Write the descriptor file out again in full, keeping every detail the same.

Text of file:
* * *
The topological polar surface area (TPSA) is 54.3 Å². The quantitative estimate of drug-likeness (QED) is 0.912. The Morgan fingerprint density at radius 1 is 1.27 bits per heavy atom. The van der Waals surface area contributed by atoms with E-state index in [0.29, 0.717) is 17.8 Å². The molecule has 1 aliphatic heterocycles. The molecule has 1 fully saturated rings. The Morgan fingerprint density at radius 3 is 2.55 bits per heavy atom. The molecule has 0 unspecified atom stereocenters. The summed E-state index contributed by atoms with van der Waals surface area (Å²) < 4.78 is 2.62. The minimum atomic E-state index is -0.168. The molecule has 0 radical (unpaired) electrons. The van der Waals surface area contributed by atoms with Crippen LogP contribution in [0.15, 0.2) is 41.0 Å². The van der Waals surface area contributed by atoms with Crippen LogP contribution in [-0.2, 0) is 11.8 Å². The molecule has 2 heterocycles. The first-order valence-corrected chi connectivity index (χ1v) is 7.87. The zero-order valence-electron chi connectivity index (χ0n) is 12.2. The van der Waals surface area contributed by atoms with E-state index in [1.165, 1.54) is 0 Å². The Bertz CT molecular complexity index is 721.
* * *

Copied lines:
The topological polar surface area (TPSA) is 54.3 Å². The quantitative estimate of drug-likeness (QED) is 0.912. The Morgan fingerprint density at radius 1 is 1.27 bits per heavy atom. The van der Waals surface area contributed by atoms with E-state index in [0.29, 0.717) is 17.8 Å². The molecule has 1 aliphatic heterocycles. The molecule has 1 fully saturated rings. The Morgan fingerprint density at radius 3 is 2.55 bits per heavy atom. The molecule has 0 unspecified atom stereocenters. The summed E-state index contributed by atoms with van der Waals surface area (Å²) < 4.78 is 2.62. The minimum atomic E-state index is -0.168. The molecule has 0 radical (unpaired) electrons. The van der Waals surface area contributed by atoms with Crippen LogP contribution in [0.15, 0.2) is 41.0 Å². The van der Waals surface area contributed by atoms with Crippen LogP contribution in [-0.2, 0) is 11.8 Å². The molecule has 2 heterocycles. The first-order valence-corrected chi connectivity index (χ1v) is 7.87. The zero-order valence-electron chi connectivity index (χ0n) is 12.2. The van der Waals surface area contributed by atoms with E-state index in [1.165, 1.54) is 0 Å². The Bertz CT molecular complexity index is 721.